Judge overturns Maryland's Wal-Mart law
Says the law, which required the retailer to spend 8% of its state payroll on medical benefits, would have hurt the company.
NEW YORK (CNNMoney.com) -- A federal judge in Baltimore has overturned Maryland's so-called "Wal-Mart healthcare bill," which forced the nation's biggest retailer to provide more employee health care benefits.
Judge J. Frederick Motz said the law, which required Wal-Mart to spend 8 percent of its payroll in the state on medical benefits, or pay the difference in taxes, would have hurt the company.
Judge Motz ruled that a 1974 federal law overruled the Maryland state law, which had been backed by labor groups.
He said it was unfair because it forced the company to handle benefits in Maryland differently than it does in other states.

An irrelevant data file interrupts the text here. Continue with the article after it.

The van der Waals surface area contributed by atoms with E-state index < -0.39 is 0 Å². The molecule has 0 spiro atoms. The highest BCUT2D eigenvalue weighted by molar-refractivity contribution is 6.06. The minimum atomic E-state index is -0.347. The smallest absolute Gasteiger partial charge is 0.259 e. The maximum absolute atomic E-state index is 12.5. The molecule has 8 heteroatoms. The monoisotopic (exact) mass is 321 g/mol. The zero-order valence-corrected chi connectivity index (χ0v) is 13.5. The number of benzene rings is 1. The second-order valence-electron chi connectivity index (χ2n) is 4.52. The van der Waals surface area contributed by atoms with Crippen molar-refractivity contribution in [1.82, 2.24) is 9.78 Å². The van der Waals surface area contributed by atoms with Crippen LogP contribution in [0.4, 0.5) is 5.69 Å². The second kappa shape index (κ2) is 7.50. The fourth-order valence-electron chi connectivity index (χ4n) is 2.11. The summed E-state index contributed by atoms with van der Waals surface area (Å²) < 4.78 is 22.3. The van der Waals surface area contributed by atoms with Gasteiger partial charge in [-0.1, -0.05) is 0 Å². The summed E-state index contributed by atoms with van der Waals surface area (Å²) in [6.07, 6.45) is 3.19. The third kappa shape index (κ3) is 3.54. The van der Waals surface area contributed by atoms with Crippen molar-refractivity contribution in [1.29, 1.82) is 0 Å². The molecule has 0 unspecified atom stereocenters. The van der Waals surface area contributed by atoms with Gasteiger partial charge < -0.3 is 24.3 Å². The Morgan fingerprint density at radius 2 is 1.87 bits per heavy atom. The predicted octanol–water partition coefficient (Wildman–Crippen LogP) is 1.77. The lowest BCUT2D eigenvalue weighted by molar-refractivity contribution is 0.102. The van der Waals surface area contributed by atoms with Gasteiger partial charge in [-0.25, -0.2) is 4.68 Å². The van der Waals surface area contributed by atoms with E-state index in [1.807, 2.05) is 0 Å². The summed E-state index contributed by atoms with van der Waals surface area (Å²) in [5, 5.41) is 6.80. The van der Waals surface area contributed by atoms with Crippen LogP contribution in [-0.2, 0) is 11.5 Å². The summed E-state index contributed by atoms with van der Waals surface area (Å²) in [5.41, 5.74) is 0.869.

The Retail Industry Leaders Association, a trade association whose members include Wal-Mart and which had challenged the law, praised the ruling.
"The decision sends a clear signal that employer health plans are governed by federal law, not a patchwork of state and local laws. It also is a clear message that similar bills under consideration in other states and municipalities violate federal law as well," Sandy Kennedy, president of the Retail Industry Leaders Association, told Reuters.
Some critics of Wal-Mart who supported the state law expressed disappointment. "This decision does not change the fact that Wal-Mart doesn't provide company health care to over half of its workers," Paul Blank, campaign director for the activist group Wake-Up Wal-Mart, told Reuters.
"The District Court's decision, unfortunately, ignores legal and public support for requiring large, profitable corporations to pay their fair share for health care," the newswire quoted Blank as saying.
The law was the first of its kind in the country. Legislators in at least 13 other states proposed similar "Pay or Play" bills in the past year, according to the National Conference of State Legislators.
-- from staff and wire reports
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